>> Thank you for your comment. >> I forgot to mention that varclus and pvclust showed similar results for >> my data. >> >> BTW, I did not realize rms is a replacement for the Design package. >> I appreciate your suggestion. >> -- >> KH >> >> (11/04/21 8:00), Frank Harrell wrote: >>> I think it's OK. You can also use the Hmisc package's varclus function. >>> Frank >>> >>> >>> 細田弘吉 wrote: >>>> >>>> Dear Prof. Harrel, >>>> >>>> Thank you very much for your quick advice. >>>> I will try rms package. >>>> >>>> Regarding model reduction, is my model 2 method (clustering and >>>> recoding >>>> that are blinded to the outcome) permissible? >>>> >>>> Sincerely, >>>> >>>> -- >>>> KH >>>> >>>> (11/04/20 22:01), Frank Harrell wrote: >>>>> Deleting variables is a bad idea unless you make that a formal part of >>>>> the >>>>> BMA so that the attempt to delete variables is penalized for. >>>>> Instead of >>>>> BMA I recommend simple penalized maximum likelihood estimation (see >>>>> the >>>>> lrm >>>>> function in the rms package) or pre-modeling data reduction that is >>>>> blinded >>>>> to the outcome variable. >>>>> Frank >>>>> >>>>> >>>>> 細田弘吉 wrote: >>>>>> >>>>>> Hi everybody, >>>>>> I apologize for long mail in advance. >>>>>> >>>>>> I have data of 104 patients, which consists of 15 explanatory >>>>>> variables >>>>>> and one binary outcome (poor/good). The outcome consists of 25 poor >>>>>> results and 79 good results. I tried to analyze the data with >>>>>> logistic >>>>>> regression. However, the 15 variables and 25 events means events per >>>>>> variable (EPV) is much less than 10 (rule of thumb). Therefore, I >>>>>> used R >>>>>> package, "BMA" to perform logistic regression with BMA to avoid this >>>>>> problem. >>>>>> >>>>>> model 1 (full model): >>>>>> x1, x2, x3, x4 are continuous variables and others are binary data. >>>>>> >>>>>>> x16.bic.glm<- bic.glm(outcome ~ ., data=x16.df, >>>>>> glm.family="binomial", OR20, strict=FALSE) >>>>>>> summary(x16.bic.glm) >>>>>> (The output below has been cut off at the right edge to save space) >>>>>> >>>>>> 62 models were selected >>>>>> Best 5 models (cumulative posterior probability = 0.3606 ): >>>>>> >>>>>> p!=0 EV SD model 1 model2 >>>>>> Intercept 100 -5.1348545 1.652424 -4.4688 -5.15 >>>>>> -5.1536 >>>>>> age 3.3 0.0001634 0.007258 . >>>>>> sex 4.0 >>>>>> .M -0.0243145 0.220314 . >>>>>> side 10.8 >>>>>> .R 0.0811227 0.301233 . >>>>>> procedure 46.9 -0.5356894 0.685148 . -1.163 >>>>>> symptom 3.8 -0.0099438 0.129690 . . >>>>>> stenosis 3.4 -0.0003343 0.005254 . >>>>>> x1 3.7 -0.0061451 0.144084 . >>>>>> x2 100.0 3.1707661 0.892034 3.2221 3.11 >>>>>> x3 51.3 -0.4577885 0.551466 -0.9154 . >>>>>> HT 4.6 >>>>>> .positive 0.0199299 0.161769 . . >>>>>> DM 3.3 >>>>>> .positive -0.0019986 0.105910 . . >>>>>> IHD 3.5 >>>>>> .positive 0.0077626 0.122593 . . >>>>>> smoking 9.1 >>>>>> .positive 0.0611779 0.258402 . . >>>>>> hyperlipidemia 16.0 >>>>>> .positive 0.1784293 0.512058 . . >>>>>> x4 8.2 0.0607398 0.267501 . . >>>>>> >>>>>> >>>>>> nVar 2 2 >>>>>> 1 3 3 >>>>>> BIC -376.9082 >>>>>> -376.5588 -376.3094 -375.8468 -374.5582 >>>>>> post prob 0.104 >>>>>> 0.087 0.077 0.061 0.032 >>>>>> >>>>>> [Question 1] >>>>>> Is it O.K to calculate odds ratio and its 95% confidence interval >>>>>> from >>>>>> "EV" (posterior distribution mean) and“SD”(posterior distribution >>>>>> standard deviation)? >>>>>> For example, 95%CI of EV of x2 can be calculated as; >>>>>>> exp(3.1707661) >>>>>> [1] 23.82573 -----> odds ratio >>>>>>> exp(3.1707661+1.96*0.892034) >>>>>> [1] 136.8866 >>>>>>> exp(3.1707661-1.96*0.892034) >>>>>> [1] 4.146976 >>>>>> ------------------> 95%CI (4.1 to 136.9) >>>>>> Is this O.K.? >>>>>> >>>>>> [Question 2] >>>>>> Is it permissible to delete variables with small value of "p!=0" and >>>>>> "EV", such as age (3.3% and 0.0001634) to reduce the number of >>>>>> explanatory variables and reconstruct new model without those >>>>>> variables >>>>>> for new session of BMA? >>>>>> >>>>>> model 2 (reduced model): >>>>>> I used R package, "pvclust", to reduce the model. The result >>>>>> suggested >>>>>> x1, x2 and x4 belonged to the same cluster, so I picked up only x2. >>>>>> Based on the subject knowledge, I made a simple unweighted sum, by >>>>>> counting the number of clinical features. For 9 features (sex, side, >>>>>> HT2, hyperlipidemia, DM, IHD, smoking, symptom, age), the sum ranges >>>>>> from 0 to 9. This score was defined as ClinicalScore. Consequently, I >>>>>> made up new data set (x6.df), which consists of 5 variables >>>>>> (stenosis, >>>>>> x2, x3, procedure, and ClinicalScore) and one binary outcome >>>>>> (poor/good). Then, for alternative BMA session... >>>>>> >>>>>>> BMAx6.glm<- bic.glm(postopDWI_HI ~ ., data=x6.df, >>>>>> glm.family="binomial", OR=20, strict=FALSE) >>>>>>> summary(BMAx6.glm) >>>>>> (The output below has been cut off at the right edge to save space) >>>>>> Call: >>>>>> bic.glm.formula(f = postopDWI_HI ~ ., data = x6.df, glm.family = >>>>>> "binomial", strict = FALSE, OR = 20) >>>>>> >>>>>> >>>>>> 13 models were selected >>>>>> Best 5 models (cumulative posterior probability = 0.7626 ): >>>>>> >>>>>> p!=0 EV SD model 1 model 2 >>>>>> Intercept 100 -5.6918362 1.81220 -4.4688 -6.3166 >>>>>> stenosis 8.1 -0.0008417 0.00815 . . >>>>>> x2 100.0 3.0606165 0.87765 3.2221 3.1154 >>>>>> x3 46.5 -0.3998864 0.52688 -0.9154 . >>>>>> procedure 49.3 0.5747013 0.70164 . 1.1631 >>>>>> ClinicalScore 27.1 0.0966633 0.19645 . . >>>>>> >>>>>> >>>>>> nVar 2 2 1 >>>>>> 3 3 >>>>>> BIC -376.9082 -376.5588 >>>>>> -376.3094 -375.8468 -375.5025 >>>>>> post prob 0.208 0.175 >>>>>> 0.154 0.122 0.103 >>>>>> >>>>>> [Question 3] >>>>>> Am I doing it correctly or not? >>>>>> I mean this kind of model reduction is permissible for BMA? >>>>>> >>>>>> [Question 4] >>>>>> I still have 5 variables, which violates the rule of thumb, "EPV> >>>>>> 10". >>>>>> Is it permissible to delete "stenosis" variable because of small >>>>>> value >>>>>> of "EV"? Or is it O.K. because this is BMA? >>>>>> >>>>>> Sorry for long post. >>>>>> >>>>>> I appreciate your help very much in advance. >>>>>> >>>>>> -- >>>>>> KH >>>>>> >>>>>> ______________________________________________ >>>>>> R-help_at_r-project.org mailing list >>>>>> https://stat.ethz.ch/mailman/listinfo/r-help >>>>>> PLEASE do read the posting guide >>>>>> http://www.R-project.org/posting-guide.html >>>>>> and provide commented, minimal, self-contained, reproducible code. >>>>>> >>>>> >>>>> >>>>> ----- >>>>> Frank Harrell >>>>> Department of Biostatistics, Vanderbilt University >>>>> -- >>>>> View this message in context: >>>>> http://r.789695.n4.nabble.com/BMA-logistic-regression-odds-ratio-model-reduction-etc-tp3462416p3462919.html >>>>> >>>>> Sent from the R help mailing list archive at Nabble.com. >>>>>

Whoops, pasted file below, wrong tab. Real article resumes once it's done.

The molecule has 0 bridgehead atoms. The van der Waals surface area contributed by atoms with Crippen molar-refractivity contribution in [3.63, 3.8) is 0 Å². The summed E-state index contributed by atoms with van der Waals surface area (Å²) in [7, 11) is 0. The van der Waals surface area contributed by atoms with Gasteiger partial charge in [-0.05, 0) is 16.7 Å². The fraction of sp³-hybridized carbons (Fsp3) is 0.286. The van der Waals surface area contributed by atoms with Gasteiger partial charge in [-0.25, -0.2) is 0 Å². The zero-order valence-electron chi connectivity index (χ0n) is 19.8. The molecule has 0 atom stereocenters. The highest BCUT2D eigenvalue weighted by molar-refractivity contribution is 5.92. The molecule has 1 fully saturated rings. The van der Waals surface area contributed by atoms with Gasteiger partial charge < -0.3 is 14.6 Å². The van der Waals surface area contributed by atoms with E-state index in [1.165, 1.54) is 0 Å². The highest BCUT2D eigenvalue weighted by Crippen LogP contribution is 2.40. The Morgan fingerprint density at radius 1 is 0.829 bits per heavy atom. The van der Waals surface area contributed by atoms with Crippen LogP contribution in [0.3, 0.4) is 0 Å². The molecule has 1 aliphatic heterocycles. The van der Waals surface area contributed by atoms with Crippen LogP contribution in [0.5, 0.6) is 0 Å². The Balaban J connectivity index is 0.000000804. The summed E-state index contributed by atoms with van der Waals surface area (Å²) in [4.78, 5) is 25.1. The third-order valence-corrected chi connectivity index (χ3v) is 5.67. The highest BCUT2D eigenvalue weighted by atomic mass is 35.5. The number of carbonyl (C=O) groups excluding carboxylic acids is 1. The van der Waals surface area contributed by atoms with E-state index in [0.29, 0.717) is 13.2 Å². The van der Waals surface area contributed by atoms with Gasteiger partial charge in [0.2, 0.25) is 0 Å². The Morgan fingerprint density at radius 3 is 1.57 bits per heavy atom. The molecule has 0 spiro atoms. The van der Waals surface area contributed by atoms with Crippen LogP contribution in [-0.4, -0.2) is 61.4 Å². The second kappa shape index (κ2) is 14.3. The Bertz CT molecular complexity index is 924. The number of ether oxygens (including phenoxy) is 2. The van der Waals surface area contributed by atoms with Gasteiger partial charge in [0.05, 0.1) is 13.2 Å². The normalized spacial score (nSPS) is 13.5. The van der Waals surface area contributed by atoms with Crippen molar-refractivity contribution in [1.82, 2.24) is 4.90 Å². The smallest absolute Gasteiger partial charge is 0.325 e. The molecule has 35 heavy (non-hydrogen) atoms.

> ______________________________________________

Frank Harrell

Department of Biostatistics, Vanderbilt University

-- View this message in context: http://r.789695.n4.nabble.com/BMA-logistic-regression-odds-ratio-model-reduction-etc-tp3462416p3473354.html Sent from the R help mailing list archive at Nabble.com. ______________________________________________ R-help_at_r-project.org mailing list https://stat.ethz.ch/mailman/listinfo/r-help PLEASE do read the posting guide http://www.R-project.org/posting-guide.html and provide commented, minimal, self-contained, reproducible code.Received on Mon 25 Apr 2011 - 16:04:49 GMT